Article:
Summer bummers- the most dangerous time to drive

Emergency ambulance car

A survey of drivers revealed that 82% thought driving in winter is more dangerous than in summer. Some named New Year’s Eve as the deadliest driving day of the year. They were wrong on both counts. One third of road fatalities occur in June, July and August: the deadliest quarter of the year. The average number of a fatalities on Independence Day is 148, while the average for other days is 114. New Year’s Eve ranks number seven for fatalities. The six outranking days occur from May to early September. Who dies in fatal ambulance crashes?  The ambulance driver has a 1:25 chance of dying, while a non-occupant has a 1:8. That’s right. An innocent bystander has a three times greater likelihood of dying during a fatal ambulance crash than the person driving the ambulance. Since more people are out during nice weather, there are more potential victims.


The importance of situational awareness

Pedestrians, motorcyclists, bicyclists, and skate boarders can be anywhere at any time. We must use exceptional situational awareness when running with EWS activated, but can’t be lulled into a false sense of security when not running hot. Pedestrians are not confined to sidewalks. We cannot assume that they are aware of our presence and will react reasonably. Due to the dangers of distracted walking, some jurisdictions have made it illegal for pedestrians to use electronic devices. As professionals who drive, we must recognize that all driving situations are hazardous. It is our job to create a driving environment which affords the public the highest achievable level of safety. During the summertime that can be tough.

Roads are chronically overcrowded. The increase in number of miles driven actually exceeds the number of new roadways created by a factor of 35:1. How many of us view our rigs as an extension of our homes? This creates territoriality. What standards do we set for our driving behaviors, or at least our perception of our driving behaviors, that are more likely to be violated by other drivers, particularly when there are more drivers available to violate them? How do we respond to these intruders, who can make our jobs more stressful? Noise and temperature have been shown to impact levels of aggression. If we become more aggressive when stressed in a crowded, uncomfortable environment, will we achieve peak driving performance? To mitigate the dangers of the summertime work environment, we must be physically and mentally at our best.

To be safe we must have situational awareness. It is defined as “The state of being aware of what is happening to understand how information, events, and a person’s actions will affect his or her goals and objectives, now and in the near future.” I contend that you can’t have situational awareness without first possessing self-awareness. This is not some mystical, philosophical concept. Particularly in the summer, you must have physical self-awareness. Are you adequately rested, hydrated and properly fed?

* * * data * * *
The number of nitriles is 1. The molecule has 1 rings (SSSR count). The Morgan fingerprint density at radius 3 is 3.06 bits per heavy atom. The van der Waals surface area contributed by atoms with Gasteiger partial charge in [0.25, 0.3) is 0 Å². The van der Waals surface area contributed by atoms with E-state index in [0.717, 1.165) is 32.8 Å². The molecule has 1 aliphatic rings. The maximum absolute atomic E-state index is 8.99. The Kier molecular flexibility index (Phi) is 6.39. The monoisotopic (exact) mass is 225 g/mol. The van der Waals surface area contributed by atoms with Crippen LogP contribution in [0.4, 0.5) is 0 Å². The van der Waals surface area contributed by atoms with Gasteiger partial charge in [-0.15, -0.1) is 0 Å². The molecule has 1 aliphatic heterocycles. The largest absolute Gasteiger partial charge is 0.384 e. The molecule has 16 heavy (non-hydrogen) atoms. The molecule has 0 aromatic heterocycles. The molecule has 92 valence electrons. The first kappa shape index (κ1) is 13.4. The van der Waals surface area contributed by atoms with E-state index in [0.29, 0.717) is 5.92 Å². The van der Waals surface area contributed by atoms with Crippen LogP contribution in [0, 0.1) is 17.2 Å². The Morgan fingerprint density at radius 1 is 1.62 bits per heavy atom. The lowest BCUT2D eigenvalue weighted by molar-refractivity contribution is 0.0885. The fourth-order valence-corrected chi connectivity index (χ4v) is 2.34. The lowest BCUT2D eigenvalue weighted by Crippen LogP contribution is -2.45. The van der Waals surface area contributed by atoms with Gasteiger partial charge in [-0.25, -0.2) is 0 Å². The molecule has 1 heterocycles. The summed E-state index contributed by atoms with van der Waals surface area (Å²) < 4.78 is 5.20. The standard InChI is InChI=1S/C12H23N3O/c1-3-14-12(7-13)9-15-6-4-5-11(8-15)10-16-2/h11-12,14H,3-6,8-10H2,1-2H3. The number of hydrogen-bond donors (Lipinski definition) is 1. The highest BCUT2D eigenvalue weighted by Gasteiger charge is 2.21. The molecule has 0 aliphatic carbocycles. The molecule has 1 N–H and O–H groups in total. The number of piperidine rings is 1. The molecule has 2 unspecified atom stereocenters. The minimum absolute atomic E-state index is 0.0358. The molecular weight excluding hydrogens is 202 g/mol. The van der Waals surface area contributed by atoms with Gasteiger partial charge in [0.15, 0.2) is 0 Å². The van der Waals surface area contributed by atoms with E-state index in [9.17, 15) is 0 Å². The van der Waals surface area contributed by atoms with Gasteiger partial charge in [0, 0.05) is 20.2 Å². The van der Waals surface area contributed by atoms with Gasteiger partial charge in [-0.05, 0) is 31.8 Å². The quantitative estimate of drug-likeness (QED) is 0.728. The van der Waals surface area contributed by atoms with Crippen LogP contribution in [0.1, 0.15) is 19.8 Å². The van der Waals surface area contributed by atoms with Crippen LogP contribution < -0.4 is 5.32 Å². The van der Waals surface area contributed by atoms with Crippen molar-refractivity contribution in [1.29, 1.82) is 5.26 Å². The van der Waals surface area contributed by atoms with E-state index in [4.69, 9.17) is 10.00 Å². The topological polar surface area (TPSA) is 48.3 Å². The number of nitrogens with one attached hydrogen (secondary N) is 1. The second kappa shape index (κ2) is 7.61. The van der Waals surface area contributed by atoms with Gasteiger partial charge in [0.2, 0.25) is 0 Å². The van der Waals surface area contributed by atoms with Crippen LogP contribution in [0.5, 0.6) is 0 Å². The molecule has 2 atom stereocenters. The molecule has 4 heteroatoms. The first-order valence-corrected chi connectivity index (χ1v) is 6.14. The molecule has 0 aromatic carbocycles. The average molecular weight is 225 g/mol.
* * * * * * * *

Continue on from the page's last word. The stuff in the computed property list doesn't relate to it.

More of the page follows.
Preventing fatigue

Fatigue has gotten much needed attention. When we don’t get adequate sleep or become fatigued, neurons fire more slowly and weakly. This is particularly true in the temporal lobe, which controls memory and visual perception. Do you think that impairs your ability to react?

It’s hot. You’ve got back to back transports. There’s no time for a meal. Your mouth and lips are dry. You’re sweating and starting to get a headache. If you grab a super-sized sugar laden whatever, you’re setting your brain up to fail and make yourself more aggressive. How? You can get reactive hypoglycemia. Reactive hypoglycemia occurs in non-diabetic people who get recurrent episodes of hypoglycemia within four hours after ingesting a high carbohydrate load. Simply you take in a lot of sugar and your body reacts in a manner that takes your sugar level below normal, functional levels. Symptoms of low blood sugar include: double or blurry vision, unclear thinking, fatigue, dizziness, nervousness, irritability, panic-attacks and confusion. Interestingly, how you respond to a drop in blood sugar is in part determined by how frequently it happens to you. If it happens often enough you may develop hypoglycemia-associated autonomic failure (HAAF). What’s scary about this is your brain stops working and you don’t get the warning symptoms associated with low sugar. Don’t misinterpret this as an endorsement of sugar free beverages. They are terribly dangerous. People who drink them have higher cardiovascular morbidity and mortality than those who don’t.

We are aware of the biologic hazards of summer. When you’re working hard in the heat you get tired quickly, you must come to work well with rested and have adequate opportunity for rest during the work day. This is not unrealistic. It is a mandatory safety measure. We already know that water is the best fluid for hydration. To provide adequate energy:

  • Eat small meals and snacks about every three hours
  • Avoid or limit sugar intake
  • Exercise regularly
  • Eat a variety of foods (meat, poultry, fish, whole grains, fruits, fibers, vegetables, and dairy products)
  • Choose high-fiber foods

Remember, a healthy life style is another 24/7 concept. You can’t turn it on and off to match your shift.



References

  • www.nhtsa.gov/summer-driving-tips-2017. Accessed April 23, 2017
  • https://knowledgenuts.com. Accessed April 23, 2017.
  • Cryer, PE “Mechanism of Hypoglycemia-Associated Autonomic Failure in Diabetes” NEJM 2013.369: 362-373.
  • Szczygiel, M (ed), EMS Safety, Burlington, MA: Jones & Bartlett Learning, 2017
  • “Lack of sleep can cause mental lapses similar to alcohol intoxication, researchers say” Safety + Health. Page 12, January, 2018
Emergency ambulance car
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